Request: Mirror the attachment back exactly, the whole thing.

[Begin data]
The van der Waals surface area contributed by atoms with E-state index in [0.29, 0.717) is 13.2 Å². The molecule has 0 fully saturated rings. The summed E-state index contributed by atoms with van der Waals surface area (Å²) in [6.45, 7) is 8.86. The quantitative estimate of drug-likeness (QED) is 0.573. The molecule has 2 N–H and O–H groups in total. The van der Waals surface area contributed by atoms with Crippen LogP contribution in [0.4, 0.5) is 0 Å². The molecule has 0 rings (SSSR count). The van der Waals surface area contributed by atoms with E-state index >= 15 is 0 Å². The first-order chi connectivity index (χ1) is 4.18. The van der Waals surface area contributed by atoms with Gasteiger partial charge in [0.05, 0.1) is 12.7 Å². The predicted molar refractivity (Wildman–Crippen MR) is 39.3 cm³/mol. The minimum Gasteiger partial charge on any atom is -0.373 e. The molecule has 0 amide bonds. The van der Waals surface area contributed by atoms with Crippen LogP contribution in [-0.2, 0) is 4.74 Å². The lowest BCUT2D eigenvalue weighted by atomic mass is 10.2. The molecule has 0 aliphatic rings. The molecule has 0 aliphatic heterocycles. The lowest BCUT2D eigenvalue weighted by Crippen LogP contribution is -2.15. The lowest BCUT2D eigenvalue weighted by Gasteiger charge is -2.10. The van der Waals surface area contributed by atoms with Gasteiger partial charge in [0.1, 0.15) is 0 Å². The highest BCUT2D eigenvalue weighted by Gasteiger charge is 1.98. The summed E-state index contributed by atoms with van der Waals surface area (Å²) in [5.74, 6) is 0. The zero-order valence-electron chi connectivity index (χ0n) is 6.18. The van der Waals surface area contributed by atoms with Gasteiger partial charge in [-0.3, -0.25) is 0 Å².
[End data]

The van der Waals surface area contributed by atoms with E-state index in [0.29, 0.717) is 13.2 Å². The molecule has 0 fully saturated rings. The summed E-state index contributed by atoms with van der Waals surface area (Å²) in [6.45, 7) is 8.86. The quantitative estimate of drug-likeness (QED) is 0.573. The molecule has 2 N–H and O–H groups in total. The van der Waals surface area contributed by atoms with Crippen LogP contribution in [0.4, 0.5) is 0 Å². The molecule has 0 rings (SSSR count). The van der Waals surface area contributed by atoms with E-state index >= 15 is 0 Å². The first-order chi connectivity index (χ1) is 4.18. The van der Waals surface area contributed by atoms with Gasteiger partial charge in [0.05, 0.1) is 12.7 Å². The predicted molar refractivity (Wildman–Crippen MR) is 39.3 cm³/mol. The minimum Gasteiger partial charge on any atom is -0.373 e. The molecule has 0 amide bonds. The van der Waals surface area contributed by atoms with Crippen LogP contribution in [-0.2, 0) is 4.74 Å². The lowest BCUT2D eigenvalue weighted by atomic mass is 10.2. The molecule has 0 aliphatic rings. The molecule has 0 aliphatic heterocycles. The lowest BCUT2D eigenvalue weighted by Crippen LogP contribution is -2.15. The lowest BCUT2D eigenvalue weighted by Gasteiger charge is -2.10. The van der Waals surface area contributed by atoms with Gasteiger partial charge in [0.1, 0.15) is 0 Å². The highest BCUT2D eigenvalue weighted by Gasteiger charge is 1.98. The summed E-state index contributed by atoms with van der Waals surface area (Å²) in [5.74, 6) is 0. The zero-order valence-electron chi connectivity index (χ0n) is 6.18. The van der Waals surface area contributed by atoms with Gasteiger partial charge in [-0.3, -0.25) is 0 Å².